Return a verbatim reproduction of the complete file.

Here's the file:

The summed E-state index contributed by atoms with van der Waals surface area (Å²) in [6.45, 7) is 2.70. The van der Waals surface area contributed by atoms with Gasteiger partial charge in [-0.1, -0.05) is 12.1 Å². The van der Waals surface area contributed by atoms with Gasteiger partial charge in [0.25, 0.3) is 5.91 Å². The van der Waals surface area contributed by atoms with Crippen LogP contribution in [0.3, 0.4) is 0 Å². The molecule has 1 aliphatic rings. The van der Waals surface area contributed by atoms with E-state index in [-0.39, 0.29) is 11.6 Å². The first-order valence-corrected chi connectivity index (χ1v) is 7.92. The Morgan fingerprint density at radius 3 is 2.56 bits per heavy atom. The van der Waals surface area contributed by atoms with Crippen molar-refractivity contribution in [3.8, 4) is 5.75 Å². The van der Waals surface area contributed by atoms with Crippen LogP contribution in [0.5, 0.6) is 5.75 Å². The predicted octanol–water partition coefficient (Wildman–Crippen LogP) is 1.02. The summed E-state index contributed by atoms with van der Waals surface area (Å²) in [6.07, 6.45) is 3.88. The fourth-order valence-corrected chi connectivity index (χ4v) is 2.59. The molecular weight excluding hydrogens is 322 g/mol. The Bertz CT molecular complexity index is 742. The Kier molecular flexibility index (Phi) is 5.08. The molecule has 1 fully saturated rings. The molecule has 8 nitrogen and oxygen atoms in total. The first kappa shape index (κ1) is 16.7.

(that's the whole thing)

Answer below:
The summed E-state index contributed by atoms with van der Waals surface area (Å²) in [6.45, 7) is 2.70. The van der Waals surface area contributed by atoms with Gasteiger partial charge in [-0.1, -0.05) is 12.1 Å². The van der Waals surface area contributed by atoms with Gasteiger partial charge in [0.25, 0.3) is 5.91 Å². The van der Waals surface area contributed by atoms with Crippen LogP contribution in [0.3, 0.4) is 0 Å². The molecule has 1 aliphatic rings. The van der Waals surface area contributed by atoms with E-state index in [-0.39, 0.29) is 11.6 Å². The first-order valence-corrected chi connectivity index (χ1v) is 7.92. The Morgan fingerprint density at radius 3 is 2.56 bits per heavy atom. The van der Waals surface area contributed by atoms with Crippen molar-refractivity contribution in [3.8, 4) is 5.75 Å². The van der Waals surface area contributed by atoms with Crippen LogP contribution in [0.5, 0.6) is 5.75 Å². The predicted octanol–water partition coefficient (Wildman–Crippen LogP) is 1.02. The summed E-state index contributed by atoms with van der Waals surface area (Å²) in [6.07, 6.45) is 3.88. The fourth-order valence-corrected chi connectivity index (χ4v) is 2.59. The molecular weight excluding hydrogens is 322 g/mol. The Bertz CT molecular complexity index is 742. The Kier molecular flexibility index (Phi) is 5.08. The molecule has 1 fully saturated rings. The molecule has 8 nitrogen and oxygen atoms in total. The first kappa shape index (κ1) is 16.7.